This letter was written by the leaders of the historically black sororities and fraternities at Davidson College as part of a nationwide action to show support for our fellow Black peers at University of Missouri.
We, student leaders of historically black organizations at Davidson College, stand in solidarity with the Black community at the University of Missouri. We heard your stories and we empathize with your pain. Most importantly, we applaud your composure, faith and resilience in the face of racism, oppression, and threats against your lives.
We know that #ConcernedStudent1950 began weeks ago in efforts to shed light on the university’s failure to provide a safe space and home for you. As students of color, we cannot condone microaggressions, lack of representation, and death threats of Black lives that have taken place at your school. As human beings, we cannot condone the violence that dehumanizes your existence. Even though we are miles away, we are your community and we resonate with you.
We understand your struggle. We know the awkward glances from your peers. The sidebar comments from people against our rallies. The constant fear that there’s always more at stake because of your complexion. The debilitating fear that comes from threats issued on anonymous social media apps, because those threats could have been issued by anyone in our community. The fear that takes away our time and efforts to study. Standing in solidarity with you is not just a moment of unity, but a call to action to actually take a stand. Our efforts may be long and the battle may be rough, but we are conscious that without struggle there is no progress. We will spark the flame that lights our future.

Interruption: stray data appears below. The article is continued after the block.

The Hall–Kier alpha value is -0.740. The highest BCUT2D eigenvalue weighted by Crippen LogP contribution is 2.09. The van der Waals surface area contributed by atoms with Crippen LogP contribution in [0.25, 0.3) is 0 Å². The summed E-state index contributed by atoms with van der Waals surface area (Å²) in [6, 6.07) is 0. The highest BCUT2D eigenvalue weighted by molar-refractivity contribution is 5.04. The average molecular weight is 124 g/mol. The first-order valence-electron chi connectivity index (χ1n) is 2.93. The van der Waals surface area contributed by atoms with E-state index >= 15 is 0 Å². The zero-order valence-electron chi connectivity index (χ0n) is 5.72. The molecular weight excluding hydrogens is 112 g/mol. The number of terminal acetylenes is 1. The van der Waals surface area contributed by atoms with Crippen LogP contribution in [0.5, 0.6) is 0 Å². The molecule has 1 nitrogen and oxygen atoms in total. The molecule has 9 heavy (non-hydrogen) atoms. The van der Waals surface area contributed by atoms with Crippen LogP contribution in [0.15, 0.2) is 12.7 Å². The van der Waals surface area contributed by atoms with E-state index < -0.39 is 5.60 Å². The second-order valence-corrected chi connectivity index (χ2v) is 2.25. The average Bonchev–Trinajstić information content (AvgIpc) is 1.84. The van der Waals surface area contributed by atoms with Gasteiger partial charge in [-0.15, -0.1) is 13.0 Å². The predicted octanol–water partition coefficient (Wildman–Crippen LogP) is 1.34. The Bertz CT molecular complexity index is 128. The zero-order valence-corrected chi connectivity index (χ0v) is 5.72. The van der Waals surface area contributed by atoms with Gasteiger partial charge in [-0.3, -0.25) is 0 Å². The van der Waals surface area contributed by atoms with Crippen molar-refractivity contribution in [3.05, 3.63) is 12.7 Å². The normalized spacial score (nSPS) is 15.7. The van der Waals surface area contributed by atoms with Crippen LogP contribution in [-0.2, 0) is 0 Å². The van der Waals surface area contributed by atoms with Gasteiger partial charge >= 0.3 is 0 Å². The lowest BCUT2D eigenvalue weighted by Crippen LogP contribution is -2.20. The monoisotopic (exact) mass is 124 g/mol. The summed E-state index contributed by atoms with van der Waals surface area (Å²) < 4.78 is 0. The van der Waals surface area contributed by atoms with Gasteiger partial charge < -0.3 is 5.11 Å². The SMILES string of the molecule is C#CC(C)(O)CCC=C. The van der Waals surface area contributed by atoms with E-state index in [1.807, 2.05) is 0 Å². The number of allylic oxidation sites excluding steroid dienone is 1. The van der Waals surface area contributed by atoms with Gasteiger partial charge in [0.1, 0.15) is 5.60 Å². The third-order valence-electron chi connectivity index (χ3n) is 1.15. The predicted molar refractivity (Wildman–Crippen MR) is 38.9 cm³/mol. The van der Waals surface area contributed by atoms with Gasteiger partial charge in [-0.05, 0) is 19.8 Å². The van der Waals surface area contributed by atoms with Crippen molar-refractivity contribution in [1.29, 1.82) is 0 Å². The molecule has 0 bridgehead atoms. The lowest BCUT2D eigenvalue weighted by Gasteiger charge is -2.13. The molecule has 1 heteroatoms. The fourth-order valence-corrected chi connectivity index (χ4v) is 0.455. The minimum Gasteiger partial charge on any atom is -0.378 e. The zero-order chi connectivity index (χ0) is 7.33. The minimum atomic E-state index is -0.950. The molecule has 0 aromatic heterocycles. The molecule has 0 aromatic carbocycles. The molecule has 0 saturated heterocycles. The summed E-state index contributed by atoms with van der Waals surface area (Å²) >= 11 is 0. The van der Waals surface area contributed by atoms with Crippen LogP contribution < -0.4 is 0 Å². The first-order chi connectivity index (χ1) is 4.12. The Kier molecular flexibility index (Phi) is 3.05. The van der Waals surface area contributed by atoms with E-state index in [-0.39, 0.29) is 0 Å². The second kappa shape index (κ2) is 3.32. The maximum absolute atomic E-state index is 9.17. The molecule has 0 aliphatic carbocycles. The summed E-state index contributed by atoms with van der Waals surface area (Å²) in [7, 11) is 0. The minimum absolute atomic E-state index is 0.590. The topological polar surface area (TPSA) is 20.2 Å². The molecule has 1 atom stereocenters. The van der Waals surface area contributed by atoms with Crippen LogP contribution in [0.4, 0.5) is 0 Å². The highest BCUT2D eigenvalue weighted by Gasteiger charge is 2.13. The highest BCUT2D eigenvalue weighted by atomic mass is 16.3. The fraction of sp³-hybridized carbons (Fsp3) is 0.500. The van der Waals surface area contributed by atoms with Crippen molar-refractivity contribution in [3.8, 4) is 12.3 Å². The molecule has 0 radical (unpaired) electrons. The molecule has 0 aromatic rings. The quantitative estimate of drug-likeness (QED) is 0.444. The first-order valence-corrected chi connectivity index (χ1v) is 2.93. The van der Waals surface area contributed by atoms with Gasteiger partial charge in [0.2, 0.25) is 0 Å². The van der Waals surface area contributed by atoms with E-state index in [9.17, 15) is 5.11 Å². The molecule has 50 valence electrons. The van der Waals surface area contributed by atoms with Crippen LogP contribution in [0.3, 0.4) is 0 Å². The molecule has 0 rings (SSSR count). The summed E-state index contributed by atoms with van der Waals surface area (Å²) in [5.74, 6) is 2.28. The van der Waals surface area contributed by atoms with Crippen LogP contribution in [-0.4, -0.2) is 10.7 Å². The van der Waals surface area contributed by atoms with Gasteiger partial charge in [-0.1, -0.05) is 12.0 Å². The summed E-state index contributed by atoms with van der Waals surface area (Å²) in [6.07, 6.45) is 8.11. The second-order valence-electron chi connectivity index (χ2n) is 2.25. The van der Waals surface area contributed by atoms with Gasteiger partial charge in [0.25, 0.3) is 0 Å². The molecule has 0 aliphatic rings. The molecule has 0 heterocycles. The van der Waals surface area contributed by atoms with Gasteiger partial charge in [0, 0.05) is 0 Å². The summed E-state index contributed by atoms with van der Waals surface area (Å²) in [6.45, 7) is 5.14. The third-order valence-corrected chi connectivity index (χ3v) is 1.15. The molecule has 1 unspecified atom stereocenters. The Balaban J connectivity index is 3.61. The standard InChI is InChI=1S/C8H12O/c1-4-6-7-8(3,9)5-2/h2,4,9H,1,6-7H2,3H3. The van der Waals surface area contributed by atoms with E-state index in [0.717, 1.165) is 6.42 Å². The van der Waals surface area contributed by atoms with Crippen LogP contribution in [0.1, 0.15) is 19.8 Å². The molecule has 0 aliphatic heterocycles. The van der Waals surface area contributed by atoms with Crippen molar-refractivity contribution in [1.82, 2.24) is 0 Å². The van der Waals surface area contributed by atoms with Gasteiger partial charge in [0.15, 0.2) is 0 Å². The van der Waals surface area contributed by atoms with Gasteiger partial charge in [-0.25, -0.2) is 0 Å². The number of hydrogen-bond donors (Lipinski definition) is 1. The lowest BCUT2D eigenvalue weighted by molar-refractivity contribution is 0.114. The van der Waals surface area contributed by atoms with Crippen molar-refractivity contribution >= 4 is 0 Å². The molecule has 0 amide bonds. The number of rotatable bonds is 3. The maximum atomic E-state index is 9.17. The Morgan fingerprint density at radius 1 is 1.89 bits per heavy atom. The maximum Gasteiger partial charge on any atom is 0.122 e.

Initiated by the Tau Omicron Chapter of Alpha Phi Alpha Fraternity, Inc., the students of color and allies on campus organized a demonstration on November 12, 2015. Our organizations played an active role to show our support for your cause and bring attention to it at Davidson. At the demonstration, we stood with locked arms in solidarity by the flagpole outside the campus’ primary academic building to sing, chant, and share testimonials of our personal experiences with racism at our predominantly white institution. To see successful students of color deal with many of the very issues we have all long-fought is disheartening, but students like yourselves who fight back are an inspiration to us all.
So, now that we have put down our bull horn, unlocked OUR arms, and left the flagpole, one question still hangs above us: what do we do next? The protest held at Davidson, as well as the protests held at campuses across the country, have exposed a deep rift between students of color/allies and the remainder of our communities. The tedious and often bitter debates that bubble to the surface on our social media, at our lunch tables, and maybe even in our classrooms flare up and then fizzle out following moments of urgent activism such as the one you saw last week. After some time, perhaps, we get social justice fatigue on both fronts. Students of color and their allies feel as though they are shouting into a cavernous vacuum where their ideas, thought processes, and experiences are invalidated at every turn. Eventually we tire of screaming our lives are the primary sources that substantiate the academic claims made for systemic racism and the debilitating effects of racial microaggressions. Those who feel adamantly that the protests are unnecessary hide behind anonymous social media apps out of the fear they will be labeled racist.
But in order for us to even begin to heal the rift, we cannot give in to that fatigue. We challenge students of color and allies to keep talking and demonstrating and asserting our humanity. And, perhaps most importantly, we challenge those who would oppose us to lean into the discomfort. Be willing to actively engage. For those who don’t agree with actions taken, say so. Change starts with a discussion, and we must be willing to do the work to have it.
To the Black students at University of Missouri, thank you for challenging campuses all across the nation to participate in this critical movement. Thank you for your activism and we stand in solidarity with you in propelling this movement forward.
Sincerely, Mahlek Pothemont Amani Carter Se’Vaughn Carter Shuyu Cao
Mahlek Pothemont `16 is an Anthropology major from Charlotte, North Carolina. Contact him at firstname.lastname@example.org
Amani Carter `16 is a History and Sociology double major from Bear, Delaware. Contact her at email@example.com
Se’Vaughn Carter `16 is a Physics major from Waldorf, Maryland. Contact him at firstname.lastname@example.org
Shuyu Cao `16 is an English major from Durham, North Carolina. Contact her at email@example.com